A Mexican guy had then come up and was listening.. not too sure how much he understood. The lady then walked to the side of my van & saw that I had bunnies. The Mexican looked directly at me & I knew he wanted to talk business. So I discussed it with him... he asked "Que quanto?" (how much?) and I responded that I was asking $40 (which is actually a damned good price... closer to Thanksgiving home-raised turkeys can fetch $100 plus processing price!) He then just reached into his pocket & pulled out a wad of cash. Peeled off $40 and was handing it to me. I told him to hold onto it while I get the bird out of the crate. The turkey was NOT cooperating and would NOT come out of the crate! If I'd been home, I would have just laid the crate down & opened the door, but at the swap, I did NOT want him to get his wings spread out as they ARE fast and, while can't fly that well, you don't want to have to chase a damned turkey! So I got out the jar of food and the turkey then willingly (happily!) came out of the crate to eat. I put my arm around his body & gently hugged him to me, picking him up and putting him on the ground. The turkeys I raised are used to me handling their neck & head area (easiest way to direct them to which way you want them to walk when I had to guide them into their coop at night), so I put my hand along his neck & made him lay down. The Mexican guy then wanted to buy one of my crates as he didn't have one of his own, so I sold him one of my older crates for $20. So $60 for a $10 crate & a $7 turkey!! Not bad IMO, but with the time & effort I'd put into that damned turkey, I don't think I broke even.

Anyways, back to richie lady. She was looking at the bunnies, petting one of them (they will come right up to the edge of their cage & stand up on their hind legs, begging for attention). She wanted to know what you needed to have a bunny. I explained that they're quiet animals, don't need much, but do need food, water, & shelter. She then asked how much are the bunnies & I told her that they're $15/ea and all I have are boys. Her husband then managed to have found her and yelled, "We need to do research before we buy ANY animal!" Didn't look like I was going to sell her a bunny, but actually, that's a good thing. I don't think they would have been a good pet for her and probably would have either died in her care early in life OR been rehomed/taken to a shelter for "being too much work."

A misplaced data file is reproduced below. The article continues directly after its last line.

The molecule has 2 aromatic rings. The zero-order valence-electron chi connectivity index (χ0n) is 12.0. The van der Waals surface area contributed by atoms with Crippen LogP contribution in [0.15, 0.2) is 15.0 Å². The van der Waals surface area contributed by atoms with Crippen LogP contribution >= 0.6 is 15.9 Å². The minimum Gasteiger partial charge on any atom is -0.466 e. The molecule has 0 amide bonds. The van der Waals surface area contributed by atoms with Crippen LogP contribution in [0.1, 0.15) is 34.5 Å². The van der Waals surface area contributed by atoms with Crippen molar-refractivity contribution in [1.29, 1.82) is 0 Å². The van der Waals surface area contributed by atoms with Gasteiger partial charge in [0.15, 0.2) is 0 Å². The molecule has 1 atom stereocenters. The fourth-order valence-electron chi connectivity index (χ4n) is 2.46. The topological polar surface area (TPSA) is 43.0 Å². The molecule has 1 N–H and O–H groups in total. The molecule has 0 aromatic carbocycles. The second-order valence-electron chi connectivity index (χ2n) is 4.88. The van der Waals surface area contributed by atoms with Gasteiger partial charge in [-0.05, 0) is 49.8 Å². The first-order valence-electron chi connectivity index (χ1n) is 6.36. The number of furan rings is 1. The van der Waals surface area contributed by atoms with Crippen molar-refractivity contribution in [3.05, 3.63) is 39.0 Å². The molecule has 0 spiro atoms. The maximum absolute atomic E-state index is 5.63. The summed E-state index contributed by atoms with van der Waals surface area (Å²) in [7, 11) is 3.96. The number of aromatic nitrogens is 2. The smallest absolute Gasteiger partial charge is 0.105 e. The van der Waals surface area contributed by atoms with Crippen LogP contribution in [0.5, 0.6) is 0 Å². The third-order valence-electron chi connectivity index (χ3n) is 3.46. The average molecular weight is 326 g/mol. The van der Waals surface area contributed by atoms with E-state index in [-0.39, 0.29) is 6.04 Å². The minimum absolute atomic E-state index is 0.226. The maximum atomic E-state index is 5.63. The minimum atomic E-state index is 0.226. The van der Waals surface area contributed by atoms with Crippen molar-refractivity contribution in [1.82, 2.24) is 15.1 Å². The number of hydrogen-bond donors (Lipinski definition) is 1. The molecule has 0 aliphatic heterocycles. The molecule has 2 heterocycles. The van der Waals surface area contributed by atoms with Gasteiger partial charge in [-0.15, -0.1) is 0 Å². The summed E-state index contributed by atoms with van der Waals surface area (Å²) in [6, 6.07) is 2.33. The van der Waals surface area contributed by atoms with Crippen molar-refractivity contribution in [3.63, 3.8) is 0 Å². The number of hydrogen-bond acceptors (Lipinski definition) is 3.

Ugh. I hate people like that. They all think that animals are disposable. No, animals are for life.. be it long term until they die from old age or illness or short term as they're designed for food.

I have other adventures to talk about with swaps, but I have to get back to it. No rest for the wicked.

Thumb of 2019-07-16/Skiekitty/de93f8 Thumb of 2019-07-16/Skiekitty/478aee
Never be afraid of a scar. It just means that you were stronger than something that tried to hurt you.